A public hearing concerning coal ash regulation is being held in downtown Pittsburgh on Tuesday.
The Environmental Protection Agency proposed national regulations about the disposal and management of coal ash from coal fired power plants.
The ash is the byproduct of coal and is disposed in liquid form at large surface impoundments and in solid form at landfills. It can leak into water and waft through the air. The residuals contain mercury, cadmium and arsenic.
The EPA has put forward two proposals regarding the disposal of coal ash. One would be a program of federally enforceable requirements for its management and disposal. The other option would allow the EPA to set performance standards for waste management facilities and would be enforced primarily through citizen suits. Under both approaches coal ash would be able to be recycled as a component of a product such as concrete.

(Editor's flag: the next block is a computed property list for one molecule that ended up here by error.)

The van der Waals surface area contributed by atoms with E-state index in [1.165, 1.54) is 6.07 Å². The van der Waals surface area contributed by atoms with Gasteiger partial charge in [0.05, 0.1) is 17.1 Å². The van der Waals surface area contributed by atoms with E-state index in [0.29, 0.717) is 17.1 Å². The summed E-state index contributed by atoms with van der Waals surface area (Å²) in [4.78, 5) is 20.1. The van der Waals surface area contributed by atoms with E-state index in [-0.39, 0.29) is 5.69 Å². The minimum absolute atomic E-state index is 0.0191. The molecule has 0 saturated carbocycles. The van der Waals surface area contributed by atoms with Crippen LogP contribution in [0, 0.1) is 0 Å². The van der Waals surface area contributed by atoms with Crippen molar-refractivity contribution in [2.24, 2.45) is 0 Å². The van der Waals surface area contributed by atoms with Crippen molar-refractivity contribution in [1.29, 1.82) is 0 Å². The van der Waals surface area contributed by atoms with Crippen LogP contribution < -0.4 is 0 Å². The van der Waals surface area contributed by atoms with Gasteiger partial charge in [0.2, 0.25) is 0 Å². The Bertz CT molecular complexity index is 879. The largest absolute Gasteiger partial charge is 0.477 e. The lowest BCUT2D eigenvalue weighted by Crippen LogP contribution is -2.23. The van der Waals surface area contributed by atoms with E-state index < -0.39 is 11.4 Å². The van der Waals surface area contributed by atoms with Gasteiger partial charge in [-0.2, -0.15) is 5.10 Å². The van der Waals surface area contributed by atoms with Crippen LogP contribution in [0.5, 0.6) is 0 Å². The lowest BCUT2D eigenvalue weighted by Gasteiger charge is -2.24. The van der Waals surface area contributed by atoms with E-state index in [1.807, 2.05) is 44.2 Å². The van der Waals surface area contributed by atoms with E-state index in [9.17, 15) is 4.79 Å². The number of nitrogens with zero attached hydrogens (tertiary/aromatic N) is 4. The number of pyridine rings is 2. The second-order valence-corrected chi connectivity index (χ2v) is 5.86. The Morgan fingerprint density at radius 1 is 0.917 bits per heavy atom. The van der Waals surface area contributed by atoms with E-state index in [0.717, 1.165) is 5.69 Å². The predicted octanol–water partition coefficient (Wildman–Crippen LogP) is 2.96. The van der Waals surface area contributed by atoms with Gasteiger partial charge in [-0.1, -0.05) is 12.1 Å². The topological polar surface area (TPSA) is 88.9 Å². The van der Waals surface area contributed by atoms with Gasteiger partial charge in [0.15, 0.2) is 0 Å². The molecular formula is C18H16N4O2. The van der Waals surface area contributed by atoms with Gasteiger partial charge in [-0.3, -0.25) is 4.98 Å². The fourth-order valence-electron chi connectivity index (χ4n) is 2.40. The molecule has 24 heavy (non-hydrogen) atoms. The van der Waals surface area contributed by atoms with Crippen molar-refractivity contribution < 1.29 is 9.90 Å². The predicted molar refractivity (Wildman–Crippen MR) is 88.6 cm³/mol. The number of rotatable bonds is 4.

Representatives from the EPA have hosted public hearings around the country. On Tuesday they were in Pittsburgh.
“We breathe, we walk in it, it’s on our clothes it’s on our body hair and even on our cars parked in the parking lot,“ said Herman Marshman Jr., President of a utility workers union, he works for First Energy in Midland. He was among dozens of speakers who spoke on Tuesday morning. He urged the EPA to make a choice that would benefit citizens and the environment first. "Everyone is responsible the EPA, the DEP, the community, the employers of these utilities, I’m not advocating either or, I just want everybody to make the right decision."
Two years ago, an impoundment holding coal ash in Kingston, Tennessee broke open and caused a massive spill that displaced people and caused serious environmental damage.